Video Games With Positive Aims For Kids
By Kate Shatzkin The Baltimore Sun
Video games have been blamed for making kids fat, introducing them to sex and violence, luring them away from family conversations and shortening attention spans.
Now a small number of game makers are creating games meant to encourage young players to exercise, focus, monitor their health and even relax.
A computer game called Play Attention is used in school districts around the United States to help kids with attention-deficit disorder to focus. A company called Digital Praise — whose motto is “Glorifying God Through Interactive Media” — is selling adventure games that teach players about values such as patience and trust.
Konami’s exercise game Dance Dance Revolution, which some players say has helped them lose weight, has spawned a number of imitators. A Minnesota father has developed a glucose meter called GlucoBoy — which will hook up to Nintendo’s Game Boy — to motivate young people with diabetes by rewarding proper monitoring of blood sugar with video games.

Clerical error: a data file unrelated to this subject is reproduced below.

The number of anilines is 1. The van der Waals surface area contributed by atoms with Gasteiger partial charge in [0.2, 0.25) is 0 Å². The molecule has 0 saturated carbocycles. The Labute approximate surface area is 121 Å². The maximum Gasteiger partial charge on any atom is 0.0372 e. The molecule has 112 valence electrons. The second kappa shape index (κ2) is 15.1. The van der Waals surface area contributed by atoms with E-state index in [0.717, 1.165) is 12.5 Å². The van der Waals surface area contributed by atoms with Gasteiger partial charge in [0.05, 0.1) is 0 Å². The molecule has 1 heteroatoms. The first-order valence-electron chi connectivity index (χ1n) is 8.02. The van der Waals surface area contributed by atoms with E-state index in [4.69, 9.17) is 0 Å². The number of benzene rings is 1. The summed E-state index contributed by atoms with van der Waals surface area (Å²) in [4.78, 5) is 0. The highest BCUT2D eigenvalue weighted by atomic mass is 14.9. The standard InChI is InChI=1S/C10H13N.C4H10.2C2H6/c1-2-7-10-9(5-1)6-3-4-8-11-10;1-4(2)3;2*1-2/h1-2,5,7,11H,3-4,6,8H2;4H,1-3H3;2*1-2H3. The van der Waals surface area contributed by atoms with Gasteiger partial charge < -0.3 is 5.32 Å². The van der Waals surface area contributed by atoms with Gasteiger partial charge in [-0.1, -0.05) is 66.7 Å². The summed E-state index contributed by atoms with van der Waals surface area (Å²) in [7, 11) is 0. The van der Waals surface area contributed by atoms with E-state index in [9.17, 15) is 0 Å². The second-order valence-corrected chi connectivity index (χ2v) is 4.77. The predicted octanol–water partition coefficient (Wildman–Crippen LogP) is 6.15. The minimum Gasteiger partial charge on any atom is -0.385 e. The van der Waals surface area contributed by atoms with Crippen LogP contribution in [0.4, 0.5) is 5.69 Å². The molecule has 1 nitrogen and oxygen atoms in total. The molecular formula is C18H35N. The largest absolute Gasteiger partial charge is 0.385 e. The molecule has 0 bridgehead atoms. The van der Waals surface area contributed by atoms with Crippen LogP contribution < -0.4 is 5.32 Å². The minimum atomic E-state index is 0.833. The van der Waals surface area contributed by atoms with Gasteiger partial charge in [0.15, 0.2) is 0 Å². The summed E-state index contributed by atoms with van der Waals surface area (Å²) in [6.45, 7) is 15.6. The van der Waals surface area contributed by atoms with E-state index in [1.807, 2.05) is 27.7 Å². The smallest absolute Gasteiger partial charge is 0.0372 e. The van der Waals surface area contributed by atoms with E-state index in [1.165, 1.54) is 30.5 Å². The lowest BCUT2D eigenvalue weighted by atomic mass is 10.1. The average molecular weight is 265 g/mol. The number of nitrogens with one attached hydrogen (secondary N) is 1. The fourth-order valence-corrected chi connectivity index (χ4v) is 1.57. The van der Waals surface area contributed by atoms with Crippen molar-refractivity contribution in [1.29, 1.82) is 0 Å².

If well-designed, the games should make parents and kids happy. Sam Groves, 15, says his parents like the nonviolent theme of Dance Dance Revolution — and the fact that the game gets him moving. He has lost 15 pounds since he started playing in December.
“They’d rather me play DDR than anything else,” said the New Windsor, Md., teen.
Marc Prensky, a game designer and author who tracks “social impact games” on a Web site, says the number of titles in that category has grown from 50 in 2000 to more than 500.
“I think there was just a growing realization that this medium is a useful one for education, that it’s already educating.”